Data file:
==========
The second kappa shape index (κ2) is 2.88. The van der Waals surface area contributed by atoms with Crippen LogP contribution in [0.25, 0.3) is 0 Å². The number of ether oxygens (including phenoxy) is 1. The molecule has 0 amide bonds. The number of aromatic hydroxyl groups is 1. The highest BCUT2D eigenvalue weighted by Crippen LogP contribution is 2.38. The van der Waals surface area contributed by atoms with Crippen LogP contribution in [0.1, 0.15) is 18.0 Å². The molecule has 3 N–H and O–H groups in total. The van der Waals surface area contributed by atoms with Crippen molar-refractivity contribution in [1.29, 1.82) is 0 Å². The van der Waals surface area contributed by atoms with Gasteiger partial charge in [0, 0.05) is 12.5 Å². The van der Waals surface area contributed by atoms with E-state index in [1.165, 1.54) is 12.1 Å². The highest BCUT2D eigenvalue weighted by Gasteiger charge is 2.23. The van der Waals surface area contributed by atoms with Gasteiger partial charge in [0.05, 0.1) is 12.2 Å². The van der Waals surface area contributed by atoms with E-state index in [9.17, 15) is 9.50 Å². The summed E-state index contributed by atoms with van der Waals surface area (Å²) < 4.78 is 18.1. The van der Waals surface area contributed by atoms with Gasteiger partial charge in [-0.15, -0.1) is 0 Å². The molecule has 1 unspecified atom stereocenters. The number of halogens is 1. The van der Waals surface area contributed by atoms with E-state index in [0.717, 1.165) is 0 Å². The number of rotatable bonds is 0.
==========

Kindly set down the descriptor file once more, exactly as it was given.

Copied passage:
The second kappa shape index (κ2) is 2.88. The van der Waals surface area contributed by atoms with Crippen LogP contribution in [0.25, 0.3) is 0 Å². The number of ether oxygens (including phenoxy) is 1. The molecule has 0 amide bonds. The number of aromatic hydroxyl groups is 1. The highest BCUT2D eigenvalue weighted by Crippen LogP contribution is 2.38. The van der Waals surface area contributed by atoms with Crippen LogP contribution in [0.1, 0.15) is 18.0 Å². The molecule has 3 N–H and O–H groups in total. The van der Waals surface area contributed by atoms with Crippen molar-refractivity contribution in [1.29, 1.82) is 0 Å². The van der Waals surface area contributed by atoms with Gasteiger partial charge in [0, 0.05) is 12.5 Å². The van der Waals surface area contributed by atoms with E-state index in [1.165, 1.54) is 12.1 Å². The highest BCUT2D eigenvalue weighted by Gasteiger charge is 2.23. The van der Waals surface area contributed by atoms with Gasteiger partial charge in [0.05, 0.1) is 12.2 Å². The van der Waals surface area contributed by atoms with E-state index in [9.17, 15) is 9.50 Å². The summed E-state index contributed by atoms with van der Waals surface area (Å²) < 4.78 is 18.1. The van der Waals surface area contributed by atoms with Gasteiger partial charge in [-0.15, -0.1) is 0 Å². The molecule has 1 unspecified atom stereocenters. The number of halogens is 1. The van der Waals surface area contributed by atoms with E-state index in [0.717, 1.165) is 0 Å². The number of rotatable bonds is 0.